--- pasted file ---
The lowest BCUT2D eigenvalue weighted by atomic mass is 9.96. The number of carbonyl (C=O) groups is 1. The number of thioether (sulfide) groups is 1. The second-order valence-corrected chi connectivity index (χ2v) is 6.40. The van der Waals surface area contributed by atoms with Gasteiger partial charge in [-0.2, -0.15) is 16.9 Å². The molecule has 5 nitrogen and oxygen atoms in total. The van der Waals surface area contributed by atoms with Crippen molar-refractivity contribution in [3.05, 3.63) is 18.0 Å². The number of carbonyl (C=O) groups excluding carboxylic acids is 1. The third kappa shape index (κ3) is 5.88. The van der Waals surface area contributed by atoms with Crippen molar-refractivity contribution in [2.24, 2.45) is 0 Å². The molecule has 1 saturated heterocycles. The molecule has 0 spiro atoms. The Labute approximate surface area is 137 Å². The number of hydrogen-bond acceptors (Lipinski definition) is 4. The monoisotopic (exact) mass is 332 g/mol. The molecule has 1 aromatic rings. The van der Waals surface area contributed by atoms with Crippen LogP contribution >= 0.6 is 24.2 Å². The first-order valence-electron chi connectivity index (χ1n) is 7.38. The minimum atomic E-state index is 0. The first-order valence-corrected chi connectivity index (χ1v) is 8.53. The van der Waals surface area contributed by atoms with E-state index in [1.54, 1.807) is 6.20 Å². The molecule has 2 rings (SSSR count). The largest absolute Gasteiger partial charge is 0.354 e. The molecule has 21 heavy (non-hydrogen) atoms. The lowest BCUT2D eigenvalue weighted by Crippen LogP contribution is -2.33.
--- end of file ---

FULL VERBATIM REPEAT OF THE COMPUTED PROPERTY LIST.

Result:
The lowest BCUT2D eigenvalue weighted by atomic mass is 9.96. The number of carbonyl (C=O) groups is 1. The number of thioether (sulfide) groups is 1. The second-order valence-corrected chi connectivity index (χ2v) is 6.40. The van der Waals surface area contributed by atoms with Gasteiger partial charge in [-0.2, -0.15) is 16.9 Å². The molecule has 5 nitrogen and oxygen atoms in total. The van der Waals surface area contributed by atoms with Crippen molar-refractivity contribution in [3.05, 3.63) is 18.0 Å². The number of carbonyl (C=O) groups excluding carboxylic acids is 1. The third kappa shape index (κ3) is 5.88. The van der Waals surface area contributed by atoms with Crippen molar-refractivity contribution in [2.24, 2.45) is 0 Å². The molecule has 1 saturated heterocycles. The molecule has 0 spiro atoms. The Labute approximate surface area is 137 Å². The number of hydrogen-bond acceptors (Lipinski definition) is 4. The monoisotopic (exact) mass is 332 g/mol. The molecule has 1 aromatic rings. The van der Waals surface area contributed by atoms with Crippen LogP contribution >= 0.6 is 24.2 Å². The first-order valence-electron chi connectivity index (χ1n) is 7.38. The minimum atomic E-state index is 0. The first-order valence-corrected chi connectivity index (χ1v) is 8.53. The van der Waals surface area contributed by atoms with E-state index in [1.54, 1.807) is 6.20 Å². The molecule has 2 rings (SSSR count). The largest absolute Gasteiger partial charge is 0.354 e. The molecule has 21 heavy (non-hydrogen) atoms. The lowest BCUT2D eigenvalue weighted by Crippen LogP contribution is -2.33.